The case against bipartisanship


The concept of finding common ground and compromising to achieve the same goal is a beautiful thing. In a polarizing political climate that includes so much hatred and discontent with government, bipartisanship seems like the perfect storm that will revive the public\’s faith with a political system that barely includes any civil discourse.

\"ObamaStriving for bipartisanship is clearly a noble goal. However, actually achieving it is an absolute fantasy, it\’s a scam, and expecting the legislative results of bipartisanship to be especially positive for average citizens is unheralded.

Bipartisanship as defined as a political situation in which opposing political parties compromise to achieve political goals is so unrealistic that it is unhealthy to our current form of Democracy and completely irresponsible for which to strive.

At a time when most people believe that a recessionary period is the perfect time to strive for fiscal austerity, people also believe that a time of crises is the perfect time to aim for bipartisanship. I will leave the former notion to economists Paul Krugman and Ezra Klein. A time of crises, however, is the worst possible moment to find common ground for the purposes of achieving political goals.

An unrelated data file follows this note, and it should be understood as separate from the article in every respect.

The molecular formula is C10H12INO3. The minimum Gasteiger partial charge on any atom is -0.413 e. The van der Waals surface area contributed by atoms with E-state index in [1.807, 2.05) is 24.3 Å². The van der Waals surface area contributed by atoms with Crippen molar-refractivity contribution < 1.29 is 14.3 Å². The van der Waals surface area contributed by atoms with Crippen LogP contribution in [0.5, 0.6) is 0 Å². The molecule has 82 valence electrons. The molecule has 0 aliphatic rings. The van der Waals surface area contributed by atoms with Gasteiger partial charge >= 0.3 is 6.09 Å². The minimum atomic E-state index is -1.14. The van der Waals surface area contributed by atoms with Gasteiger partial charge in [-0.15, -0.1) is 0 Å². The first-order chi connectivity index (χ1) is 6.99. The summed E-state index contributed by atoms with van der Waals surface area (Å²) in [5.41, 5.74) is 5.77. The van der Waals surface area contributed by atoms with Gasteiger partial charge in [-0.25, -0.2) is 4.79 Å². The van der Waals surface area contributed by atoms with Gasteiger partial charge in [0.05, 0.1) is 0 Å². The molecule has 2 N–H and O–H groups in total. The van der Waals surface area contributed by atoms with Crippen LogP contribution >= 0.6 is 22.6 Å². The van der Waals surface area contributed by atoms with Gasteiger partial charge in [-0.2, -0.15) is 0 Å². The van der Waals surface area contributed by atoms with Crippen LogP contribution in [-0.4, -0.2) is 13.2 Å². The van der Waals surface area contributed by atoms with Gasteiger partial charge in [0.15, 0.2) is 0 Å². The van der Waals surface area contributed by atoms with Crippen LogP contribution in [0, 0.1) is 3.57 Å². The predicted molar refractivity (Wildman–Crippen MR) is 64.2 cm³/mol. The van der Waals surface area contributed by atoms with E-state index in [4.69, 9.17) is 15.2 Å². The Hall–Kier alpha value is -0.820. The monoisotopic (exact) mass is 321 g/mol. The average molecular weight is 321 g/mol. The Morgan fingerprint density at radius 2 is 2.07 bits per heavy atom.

I would argue that striving for bipartisanship is not only bad for promoting general welfare (during a growth recession), but it\’s bad politics as well. Of course, with unemployment stubbornly high, public policy matters more than political strategy. Let\’s look into exactly how working towards bipartisanship failed \’main street\’ over the past two years, in the order that the major legislation was passed.

The stimulus package (early 2008) was a recovery-spending bill of $787B that can be broadly broken down into three parts. The first 280B was a diverse package of taxcuts that ended up giving 95% of Americans tax relief and created tax credits for small businesses. About $300B was designed to provide relief to states which targeted costly programs such as Medicaid and saving public sector jobs, such as police officers and teachers. Only $200B was actually spent on economic stimulus, which includes \’shovel-ready\’ projects, investment in the fields of health and science, and various infrastructure projects.

Only about 60 percent of the Obama plan consists of public spending. The rest consists of tax cuts — and many economists were skeptical about how much these tax cuts, especially the tax breaks for business, would actually do to boost spending. Howard Gleckman of the nonpartisan Tax Policy Center summed it up in the title of a recent blog posting: “Lots of buck, not much bang.”

We now know that the only reason such major tax cuts were included in the stimulus was for the purpose of attracting Republican votes. After all, the GOP is supposed to be the party that \’keeps your taxes low\’, and never taxes and spends. To sum up what could be a long rant on a frustrating conclusion, Congress wasted $300B of taxpayer money in the form of unnecessary tax breaks (which were supposed to have a multiplier effect) to achieve a sliver of glorious bipartisanship. Also, $200B of the stimulus as originally proposed (for more infrastructure) was shaved off by Senate Republicans, who didn\’t vote for the finished product.